For some, snowboarding is all about the backcountry; an empty mountainside, untouched powder and the sense of adventure that comes with getting off the beaten track. If only it wasn’t so hard to get to.
Heliboarding and snowmobiling aside, the best and most likely way you’re gonna get away from those lift queues is by using your legs, but as anyone who’s had to walk more than five metres in a fresh dump of powder knows, it’s not as simple as that.
Previously there have been three options for those wanting to use good old fashioned muscle power to get their mountain top fix: boot packing, snow shoeing, and since the mid-90s, split boarding. Now there is another way, enter MTN Approach.
The concept is simple; purpose built touring skis with permanent skins that can fold away and are light enough to be stashed away in a backpack which accommodates a snowboard on the way up, allowing you to hike in the same way that a splitboard allows you to; except you get to ride your choice of board on the way back down.
Don’t believe the hype they said. You don’t want to carry the weight of a snowboard on a skinning mission they said. They being several experienced splitboard professionals and enthusiasts, including Barry Parker, who I roped in to help me with this review. Say hello to Barry.
We set off early, armed with the MTN Approach system (we were kindly lent the Bryan Iguchi pro model to give us something pretty to look at as we went up), a Burton Freebird splitboard and our own powder whips. On the first hike I was laden with camera gear and unable to carry an extra backpack, so Barry got first go with the approach skis. Having never seen them before we were both instantly impressed as to how simple and fast the skis were to set up into touring mode; just unfold and pull a few levers.
In comparison, the splitboard set up was the usual headache of frozen joints, lots of handy pins to drop in the snow and flappy skins to wrestle into alignment. As a comparison at this stage, the MTN Approach’s approach was looking like the better one.
So we set off, not a massive hike by any stretch, around the 5-600 vertical metre range. Pretty soon we found that the hinges in the approach skis meant that cutting the skin track was problematic, they had a tendancy to bend unnervingly and created a bumpy path,. A win for the split then, as I powered ahead, but in fairness we are both above the 75kg recommended weight limit the particular model we were provided with caters for.
After an hour or so of up, it was time to take some snaps of Barry getting rad on the board he’d brought up with him, much to his joy. Behold:
We got a few shots of some drops and natural slash-friendly features, with Barry being able to quickly swap over and skin back up on the skis for each hit; a photographer’s dream. He reckoned that we had what we wanted so we made our way back down the face and to the car to ditch the cameras and swap gear.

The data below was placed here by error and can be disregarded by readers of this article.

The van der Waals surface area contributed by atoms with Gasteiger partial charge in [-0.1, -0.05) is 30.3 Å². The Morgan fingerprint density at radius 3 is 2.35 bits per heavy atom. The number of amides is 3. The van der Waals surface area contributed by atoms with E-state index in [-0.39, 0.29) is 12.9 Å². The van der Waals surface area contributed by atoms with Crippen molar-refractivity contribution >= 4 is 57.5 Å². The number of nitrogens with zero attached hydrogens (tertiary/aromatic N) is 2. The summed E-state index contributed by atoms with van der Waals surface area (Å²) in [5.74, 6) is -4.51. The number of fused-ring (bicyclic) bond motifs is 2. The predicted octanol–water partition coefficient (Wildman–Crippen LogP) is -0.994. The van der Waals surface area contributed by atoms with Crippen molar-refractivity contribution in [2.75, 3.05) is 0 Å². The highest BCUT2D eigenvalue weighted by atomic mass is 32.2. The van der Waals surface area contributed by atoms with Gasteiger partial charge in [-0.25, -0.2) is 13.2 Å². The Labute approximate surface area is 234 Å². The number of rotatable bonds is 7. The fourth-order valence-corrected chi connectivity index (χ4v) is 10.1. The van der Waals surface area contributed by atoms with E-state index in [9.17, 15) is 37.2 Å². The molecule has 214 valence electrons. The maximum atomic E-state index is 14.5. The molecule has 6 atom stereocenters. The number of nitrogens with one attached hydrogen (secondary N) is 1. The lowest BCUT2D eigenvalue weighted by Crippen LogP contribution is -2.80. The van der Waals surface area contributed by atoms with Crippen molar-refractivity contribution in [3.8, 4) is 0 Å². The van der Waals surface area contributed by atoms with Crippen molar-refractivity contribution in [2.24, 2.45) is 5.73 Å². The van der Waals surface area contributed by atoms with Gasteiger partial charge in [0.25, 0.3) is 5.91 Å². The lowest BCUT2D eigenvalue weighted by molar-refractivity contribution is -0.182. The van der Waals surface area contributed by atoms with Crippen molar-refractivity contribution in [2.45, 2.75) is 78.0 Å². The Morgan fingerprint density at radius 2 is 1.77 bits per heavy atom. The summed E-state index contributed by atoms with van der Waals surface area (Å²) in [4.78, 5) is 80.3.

It was at this point I realised that I’d accidentally hiked up with a battle ship to ride back down on; in fairness a heavy camera backpack isn’t the fairest of board testing accessories but the split was miles away from the Capita Charlie Slasher I’ve ridden all season in terms of maneuverability, playfulness and fun, especially on piste. I’m not even going to talk about that bit. In Star Wars terms, I was excited to get off this Galactic Cruiser and back into my X-Wing.
So up again, this time I had the chance to test the skis. On my first time setting them up I comfortably thrashed the far more experienced Barry now reunited with his splitty. As we set off I was amazed at how much lighter and easier the skis were, just as Barry was realising how much heavier his Burton rig was.
For short-to-medium distance hikes the reduced weight underfoot just about makes up for the added weight on your back from carrying a board, which you quickly forget to notice. I would say however that the shoulder straps on the backpack could go tighter to stop the board from swaying so much.
Compared to the split the experience felt way more comfortable and efficient, especially when cornering on the ascent; the shorter skis make that part way easier and less energy sapping, as anyone who has skinned before will understand, learning to untangle my flappy split from the snow and my shins still haunts me. It was certainly easier on the legs and back than using snowshoes, the up and down movement of the legs is what saps your energy.
And then on the way down, all was right with the world again. Reunited with the faithful Slasher the powder was steep and deep and the face shots were aplenty. I was sold, and I think Barry was too.
The MTN Approach won’t be for everyone – true powderhounds will find the excess board weight too much on long tours – but for slackcountry/lift assisted touring with multiple ups and downs in a day, plus some piste riding, these win hands down. The choice is simple: do you want the extra weight on your back on the way up, or on your feet on the way down? For me anyway, the whole point is to have as much fun on the way down, which these facilitated perfectly.
Coming in at around £600, it’s not cheap. Unless you compare it to mid range/high end splitboards which might not ride as well as the board you already have.
Get to use your own board
Easy turns on the way up
Well thought out backpack
Quick and easy to set up/break down
Easier on back than snow shoes
Hard to create skin track
Have to carry board on back
Shoulder straps on backpack could do with some tweaking
Hiking the access natural features or powder booters
Resort based tours